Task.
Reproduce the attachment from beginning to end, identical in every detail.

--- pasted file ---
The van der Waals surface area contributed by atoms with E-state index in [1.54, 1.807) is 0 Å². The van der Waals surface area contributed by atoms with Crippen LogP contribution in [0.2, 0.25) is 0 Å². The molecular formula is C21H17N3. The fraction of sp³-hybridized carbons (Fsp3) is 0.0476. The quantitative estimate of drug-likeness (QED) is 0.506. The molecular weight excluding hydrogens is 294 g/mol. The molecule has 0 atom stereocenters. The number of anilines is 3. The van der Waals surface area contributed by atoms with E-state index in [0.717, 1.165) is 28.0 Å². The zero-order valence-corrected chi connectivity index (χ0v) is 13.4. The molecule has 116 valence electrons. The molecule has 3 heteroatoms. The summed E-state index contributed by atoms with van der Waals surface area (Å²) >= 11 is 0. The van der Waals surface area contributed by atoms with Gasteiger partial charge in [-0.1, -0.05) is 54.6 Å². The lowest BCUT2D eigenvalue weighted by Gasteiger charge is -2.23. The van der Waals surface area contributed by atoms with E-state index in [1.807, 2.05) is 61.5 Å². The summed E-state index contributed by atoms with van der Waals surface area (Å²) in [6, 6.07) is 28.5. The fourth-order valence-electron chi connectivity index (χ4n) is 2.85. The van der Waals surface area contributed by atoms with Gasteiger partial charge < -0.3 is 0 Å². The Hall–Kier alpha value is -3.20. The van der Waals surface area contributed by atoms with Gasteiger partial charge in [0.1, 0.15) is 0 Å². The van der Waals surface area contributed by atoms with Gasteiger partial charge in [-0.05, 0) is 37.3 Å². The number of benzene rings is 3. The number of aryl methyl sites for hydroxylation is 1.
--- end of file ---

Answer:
The van der Waals surface area contributed by atoms with E-state index in [1.54, 1.807) is 0 Å². The van der Waals surface area contributed by atoms with Crippen LogP contribution in [0.2, 0.25) is 0 Å². The molecular formula is C21H17N3. The fraction of sp³-hybridized carbons (Fsp3) is 0.0476. The quantitative estimate of drug-likeness (QED) is 0.506. The molecular weight excluding hydrogens is 294 g/mol. The molecule has 0 atom stereocenters. The number of anilines is 3. The van der Waals surface area contributed by atoms with E-state index in [0.717, 1.165) is 28.0 Å². The zero-order valence-corrected chi connectivity index (χ0v) is 13.4. The molecule has 116 valence electrons. The molecule has 3 heteroatoms. The summed E-state index contributed by atoms with van der Waals surface area (Å²) >= 11 is 0. The van der Waals surface area contributed by atoms with Gasteiger partial charge in [-0.1, -0.05) is 54.6 Å². The lowest BCUT2D eigenvalue weighted by Gasteiger charge is -2.23. The van der Waals surface area contributed by atoms with E-state index in [1.807, 2.05) is 61.5 Å². The summed E-state index contributed by atoms with van der Waals surface area (Å²) in [6, 6.07) is 28.5. The fourth-order valence-electron chi connectivity index (χ4n) is 2.85. The van der Waals surface area contributed by atoms with Gasteiger partial charge < -0.3 is 0 Å². The Hall–Kier alpha value is -3.20. The van der Waals surface area contributed by atoms with Gasteiger partial charge in [0.1, 0.15) is 0 Å². The van der Waals surface area contributed by atoms with Gasteiger partial charge in [-0.05, 0) is 37.3 Å². The number of benzene rings is 3. The number of aryl methyl sites for hydroxylation is 1.